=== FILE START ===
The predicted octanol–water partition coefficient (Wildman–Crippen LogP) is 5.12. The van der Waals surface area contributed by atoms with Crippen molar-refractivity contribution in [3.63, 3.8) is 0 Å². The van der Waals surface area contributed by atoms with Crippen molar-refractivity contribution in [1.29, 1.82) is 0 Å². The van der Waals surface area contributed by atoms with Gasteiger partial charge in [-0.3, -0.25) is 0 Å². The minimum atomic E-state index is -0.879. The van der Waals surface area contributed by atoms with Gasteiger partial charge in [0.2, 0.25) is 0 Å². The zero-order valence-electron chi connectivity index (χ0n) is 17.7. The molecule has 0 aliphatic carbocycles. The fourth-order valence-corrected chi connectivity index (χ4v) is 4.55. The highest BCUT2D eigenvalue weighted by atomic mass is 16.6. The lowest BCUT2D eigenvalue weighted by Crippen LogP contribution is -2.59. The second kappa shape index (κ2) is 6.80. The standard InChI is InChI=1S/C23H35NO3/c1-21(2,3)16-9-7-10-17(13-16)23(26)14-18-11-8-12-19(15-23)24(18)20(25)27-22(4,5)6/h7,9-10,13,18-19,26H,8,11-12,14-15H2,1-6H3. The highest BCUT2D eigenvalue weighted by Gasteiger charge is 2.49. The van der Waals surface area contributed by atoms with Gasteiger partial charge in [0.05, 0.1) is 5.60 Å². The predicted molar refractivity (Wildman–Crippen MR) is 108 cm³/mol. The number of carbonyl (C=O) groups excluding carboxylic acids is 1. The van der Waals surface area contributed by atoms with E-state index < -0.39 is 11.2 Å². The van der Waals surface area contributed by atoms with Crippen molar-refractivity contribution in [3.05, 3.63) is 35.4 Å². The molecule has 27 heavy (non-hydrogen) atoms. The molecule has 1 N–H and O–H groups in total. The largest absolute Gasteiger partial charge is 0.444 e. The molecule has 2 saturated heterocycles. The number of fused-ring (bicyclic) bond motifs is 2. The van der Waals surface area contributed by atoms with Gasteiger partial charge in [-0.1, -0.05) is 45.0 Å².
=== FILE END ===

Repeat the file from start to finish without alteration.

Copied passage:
The predicted octanol–water partition coefficient (Wildman–Crippen LogP) is 5.12. The van der Waals surface area contributed by atoms with Crippen molar-refractivity contribution in [3.63, 3.8) is 0 Å². The van der Waals surface area contributed by atoms with Crippen molar-refractivity contribution in [1.29, 1.82) is 0 Å². The van der Waals surface area contributed by atoms with Gasteiger partial charge in [-0.3, -0.25) is 0 Å². The minimum atomic E-state index is -0.879. The van der Waals surface area contributed by atoms with Gasteiger partial charge in [0.2, 0.25) is 0 Å². The zero-order valence-electron chi connectivity index (χ0n) is 17.7. The molecule has 0 aliphatic carbocycles. The fourth-order valence-corrected chi connectivity index (χ4v) is 4.55. The highest BCUT2D eigenvalue weighted by atomic mass is 16.6. The lowest BCUT2D eigenvalue weighted by Crippen LogP contribution is -2.59. The second kappa shape index (κ2) is 6.80. The standard InChI is InChI=1S/C23H35NO3/c1-21(2,3)16-9-7-10-17(13-16)23(26)14-18-11-8-12-19(15-23)24(18)20(25)27-22(4,5)6/h7,9-10,13,18-19,26H,8,11-12,14-15H2,1-6H3. The highest BCUT2D eigenvalue weighted by Gasteiger charge is 2.49. The van der Waals surface area contributed by atoms with Gasteiger partial charge in [0.05, 0.1) is 5.60 Å². The predicted molar refractivity (Wildman–Crippen MR) is 108 cm³/mol. The number of carbonyl (C=O) groups excluding carboxylic acids is 1. The van der Waals surface area contributed by atoms with E-state index < -0.39 is 11.2 Å². The van der Waals surface area contributed by atoms with Crippen molar-refractivity contribution in [3.05, 3.63) is 35.4 Å². The molecule has 27 heavy (non-hydrogen) atoms. The molecule has 1 N–H and O–H groups in total. The largest absolute Gasteiger partial charge is 0.444 e. The molecule has 2 saturated heterocycles. The number of fused-ring (bicyclic) bond motifs is 2. The van der Waals surface area contributed by atoms with Gasteiger partial charge in [-0.1, -0.05) is 45.0 Å².